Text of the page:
Matching Tux and Tails

An earlier post demonstrated the value of the T-letter and mentioned how using this cover letter helps you to avoid the reject pile.

And nowadays, more and more businesses are leveraging automated resume scanning software, looking for keywords in what you submit to them on-line.  Therefore, having those keywords in your package will help you be more successful.

But once you get your submission to a real live person, not impersonal software, it’s important to maintain that good impression that began with your well-written T-letter.

Resume Sample

If you design the contact information heading of your resume to double as letterhead, you can reuse it for your cover letter.  Doing so not only looks very professional, but may also show the HR reps, and eventually the hiring manager, that you pay close attention to detail.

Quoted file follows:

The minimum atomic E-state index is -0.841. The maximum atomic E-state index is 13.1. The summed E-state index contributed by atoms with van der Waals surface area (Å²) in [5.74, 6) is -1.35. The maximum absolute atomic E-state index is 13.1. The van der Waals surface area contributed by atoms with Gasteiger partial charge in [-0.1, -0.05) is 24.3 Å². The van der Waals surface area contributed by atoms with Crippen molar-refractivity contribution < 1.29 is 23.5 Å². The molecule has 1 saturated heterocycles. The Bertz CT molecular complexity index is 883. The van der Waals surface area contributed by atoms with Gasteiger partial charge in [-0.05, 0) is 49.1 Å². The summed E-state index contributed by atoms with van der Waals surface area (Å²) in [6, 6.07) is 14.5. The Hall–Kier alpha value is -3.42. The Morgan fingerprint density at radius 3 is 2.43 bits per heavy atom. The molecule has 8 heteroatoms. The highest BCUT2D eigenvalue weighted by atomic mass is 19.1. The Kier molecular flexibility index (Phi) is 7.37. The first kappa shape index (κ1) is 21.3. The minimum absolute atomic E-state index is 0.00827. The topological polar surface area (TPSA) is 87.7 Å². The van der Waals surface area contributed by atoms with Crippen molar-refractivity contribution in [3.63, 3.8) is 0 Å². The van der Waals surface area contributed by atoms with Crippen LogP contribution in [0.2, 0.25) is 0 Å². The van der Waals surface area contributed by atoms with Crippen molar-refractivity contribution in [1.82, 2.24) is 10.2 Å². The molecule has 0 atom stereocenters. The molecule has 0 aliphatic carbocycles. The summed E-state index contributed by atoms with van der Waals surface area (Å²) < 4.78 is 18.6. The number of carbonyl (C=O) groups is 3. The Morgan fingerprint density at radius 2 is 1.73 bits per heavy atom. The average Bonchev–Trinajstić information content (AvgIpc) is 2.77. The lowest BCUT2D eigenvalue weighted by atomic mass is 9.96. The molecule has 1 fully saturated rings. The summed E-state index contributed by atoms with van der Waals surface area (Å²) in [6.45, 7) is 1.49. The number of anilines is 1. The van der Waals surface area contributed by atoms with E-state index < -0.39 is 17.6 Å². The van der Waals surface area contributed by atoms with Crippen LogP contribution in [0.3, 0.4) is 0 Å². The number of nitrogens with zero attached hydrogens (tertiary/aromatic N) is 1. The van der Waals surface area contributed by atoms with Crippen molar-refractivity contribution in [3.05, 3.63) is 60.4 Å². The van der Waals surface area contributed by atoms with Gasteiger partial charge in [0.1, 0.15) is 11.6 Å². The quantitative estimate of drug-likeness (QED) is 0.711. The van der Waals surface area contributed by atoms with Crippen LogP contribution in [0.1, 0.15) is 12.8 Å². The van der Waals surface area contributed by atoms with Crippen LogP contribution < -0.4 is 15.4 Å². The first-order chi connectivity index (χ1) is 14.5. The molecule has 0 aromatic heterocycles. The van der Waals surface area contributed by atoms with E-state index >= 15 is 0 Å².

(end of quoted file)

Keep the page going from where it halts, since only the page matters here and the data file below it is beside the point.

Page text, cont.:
This approach may help to distinguish you from the other candidates, even those who may appear more qualified, but less organized than you.  And, the more important first step is to get your foot in the door, to get a phone- or in-person interview, where you can further prove why are the best candidate for the position.

Old-time  Gunslingers

So, which of the two fashion styles above do you think would make the more favorable impression?  (I’ll guess which one you probably picked.)

Just like a matching tuxedo, bow tie and tails, attention to style and detail will decide the type of impression put forward.

Step Upp to Overcome barriers -- Take action!On the next job posting which you directly apply to with a cover, try submitting your resume with a matching T-style cover letter instead.


Does your current cover letter and resume package look coordinated and well-crafted?  If not, what will you change to improve the presentation?

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